Top 10 file-sharing options: Dropbox, Box, Google Drive, OneDrive and more

Most file-sharing services have evolved into full-blown collaboration platforms. We look at 10 online services ranging from basic to enterprise-level.

Computerworld slideshow: Top 10 file-sharing options [COVER]

File-sharing options

In 2004, if you tried to share a large file, you had two options. 1: Use a file-sharing service like YouSendIt, which was brand new at the time. Or 2: Copy the file to a disc and hand (or mail) it to the recipient, a practice known not so affectionately as ‘sneakernet.’

Today, as far as file sharing goes, we have nearly endless options. Dropbox, Box, Google Drive, Microsoft OneDrive and Hightail — formerly YouSendIt — are among the services that enable you to share big files easily, as well as store them in the cloud, sync them across multiple devices, and collaborate on them with colleagues and clients. But there are plenty of others, ranging from basic services for consumers (Amazon Drive) to security-conscious, enterprise-level services (Tresorit).

The services we’ve chosen are listed here in alphabetical order and cover the range of options available. (This isn’t an exhaustive catalog of all services). To check file transfer times for each, I uploaded a 195MB ZIP file using an internet connection with an average 40.6 megabits/second upload speed.

Computerworld slideshow: Top 10 file-sharing options  >  Amazon Drive
IDG / Amazon

Amazon Drive

Amazon Drive no longer offers an unlimited storage plan. Its pricing is attractive, however, at $12/year for 100GB and $60/year for 1TB. But upload speed was the slowest of all services tested except for ShareFile, which automatically scans files for malware. (Amazon Drive doesn’t.)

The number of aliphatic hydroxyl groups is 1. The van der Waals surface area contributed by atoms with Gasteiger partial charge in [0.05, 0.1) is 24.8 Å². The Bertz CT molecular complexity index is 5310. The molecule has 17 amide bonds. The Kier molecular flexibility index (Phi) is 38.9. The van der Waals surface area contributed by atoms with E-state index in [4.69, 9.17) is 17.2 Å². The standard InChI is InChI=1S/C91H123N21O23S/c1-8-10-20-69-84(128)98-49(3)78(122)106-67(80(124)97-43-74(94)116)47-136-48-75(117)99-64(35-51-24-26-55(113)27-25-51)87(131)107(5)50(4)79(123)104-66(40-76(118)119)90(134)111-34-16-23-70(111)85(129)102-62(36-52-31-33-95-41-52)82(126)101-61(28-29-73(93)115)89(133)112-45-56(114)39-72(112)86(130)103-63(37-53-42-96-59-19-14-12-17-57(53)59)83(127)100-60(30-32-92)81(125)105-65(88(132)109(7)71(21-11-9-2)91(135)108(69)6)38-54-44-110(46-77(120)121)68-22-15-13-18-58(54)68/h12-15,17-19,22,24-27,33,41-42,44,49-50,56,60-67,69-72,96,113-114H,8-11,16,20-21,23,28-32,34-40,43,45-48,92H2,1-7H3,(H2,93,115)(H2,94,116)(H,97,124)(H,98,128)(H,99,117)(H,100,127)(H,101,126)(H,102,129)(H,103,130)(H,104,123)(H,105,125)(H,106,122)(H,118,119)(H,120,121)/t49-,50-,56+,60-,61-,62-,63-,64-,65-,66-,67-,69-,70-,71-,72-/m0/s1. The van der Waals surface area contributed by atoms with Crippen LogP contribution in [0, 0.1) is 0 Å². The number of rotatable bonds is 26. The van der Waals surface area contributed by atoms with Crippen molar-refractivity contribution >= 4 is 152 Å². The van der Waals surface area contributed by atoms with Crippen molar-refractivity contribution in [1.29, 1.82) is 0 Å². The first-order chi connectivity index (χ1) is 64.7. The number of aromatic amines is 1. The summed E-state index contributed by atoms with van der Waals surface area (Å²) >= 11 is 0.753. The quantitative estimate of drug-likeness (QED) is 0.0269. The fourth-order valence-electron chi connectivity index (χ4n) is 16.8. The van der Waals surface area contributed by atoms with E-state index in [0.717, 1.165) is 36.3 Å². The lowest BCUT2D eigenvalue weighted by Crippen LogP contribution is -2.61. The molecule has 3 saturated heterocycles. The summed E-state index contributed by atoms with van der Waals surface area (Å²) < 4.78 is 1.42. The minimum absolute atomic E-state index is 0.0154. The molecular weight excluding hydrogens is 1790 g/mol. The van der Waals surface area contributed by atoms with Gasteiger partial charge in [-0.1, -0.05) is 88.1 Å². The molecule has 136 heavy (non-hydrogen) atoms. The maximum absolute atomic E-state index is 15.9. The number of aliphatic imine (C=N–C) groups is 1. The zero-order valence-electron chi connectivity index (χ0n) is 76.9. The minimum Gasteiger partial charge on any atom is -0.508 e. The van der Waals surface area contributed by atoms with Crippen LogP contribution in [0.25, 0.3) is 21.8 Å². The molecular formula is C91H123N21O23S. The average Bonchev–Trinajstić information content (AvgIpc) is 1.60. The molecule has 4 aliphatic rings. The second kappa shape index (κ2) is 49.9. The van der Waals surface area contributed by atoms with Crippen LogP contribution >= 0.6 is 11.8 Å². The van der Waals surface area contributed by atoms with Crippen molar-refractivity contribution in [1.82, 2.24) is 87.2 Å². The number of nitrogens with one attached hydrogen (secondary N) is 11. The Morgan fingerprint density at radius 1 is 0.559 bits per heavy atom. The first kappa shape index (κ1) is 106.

There are the requisite desktop and mobile apps for accessing and sharing files, but overall, Amazon Drive offers only basic functionality. You can sync your entire Documents folder from your computer, for instance, but you can’t choose specific folders within that folder to sync. Amazon Drive is probably best suited for photo backup for Prime members, who get unlimited photo storage. For everyone else, Amazon Drive feels like a neglected service offering from a company with the proverbial bigger fish to fry.

Free account storage space: 5GB (for Amazon Prime customers)

Free account max file size: 2GB (up to 48.82GB if uploaded through desktop app)

Paid accounts: 100GB, $12/year; 1TB, $60/year. (See plan details.)

Paid account max file size: 2GB (up to 48.82GB if uploaded through desktop app)

Time to upload 195MB file: 4 min., 30 sec.

Computerworld slideshow: Top 10 file-sharing options  >  Box
IDG / Box

Box

It’s nearly impossible to talk about Box without mentioning Dropbox (and vice versa), as the two are frequently pitted against each other. Box has always been geared toward businesses and enterprises, while Dropbox was largely focused on consumers and SMBs. But in the past year, both services have upped their game while going full-throttle into enterprise collaboration and cloud content management via integrations with G Suite and other services.

If you’re looking to kick Box’s tires, there’s a free plan for individuals that offers 10GB of storage, a 250MB file upload limit, and not much else — but 10GB is generous as free plans go.

Box has sometimes been criticized for being unintuitive. A recent refresh has helped, but with separate desktop clients for accessing files and creating shared notes, Box could use a bit more streamlining.

Free account storage space: 10GB

Free account max file size: 250MB

Paid accounts: Personal Pro, 100GB, $10/month. Business plans range from $5/user/month for 100GB to $25/user/month and up for unlimited storage. (See plan details.)

Paid account max file size: Personal Pro, 5GB; Starter Business, 2GB; Business, Business Plus and Enterprise, 5GB.

Additional features with business plans: Desktop sync; mobile app access; version history; SSL and at-rest encryption; two-factor authentication; Active Directory and Single Sign-On integration (Business, Business Plus, and Enterprise only).

Time to upload 195MB file: 44 sec.

Computerworld slideshow: Top 10 file-sharing options  >  Citrix ShareFile
IDG / Citrix Systems

Citrix ShareFile

ShareFile, which Citrix acquired in 2011, creates a custom file-sharing site for your business, so you can share files easily with clients, partners, co-workers and others. For example, your accountant might use ShareFile to securely share tax documents with you. The service offers lots of compelling features and tools for business users, including workflow management, document collaboration, e-signatures and integration with Microsoft Outlook and Gmail.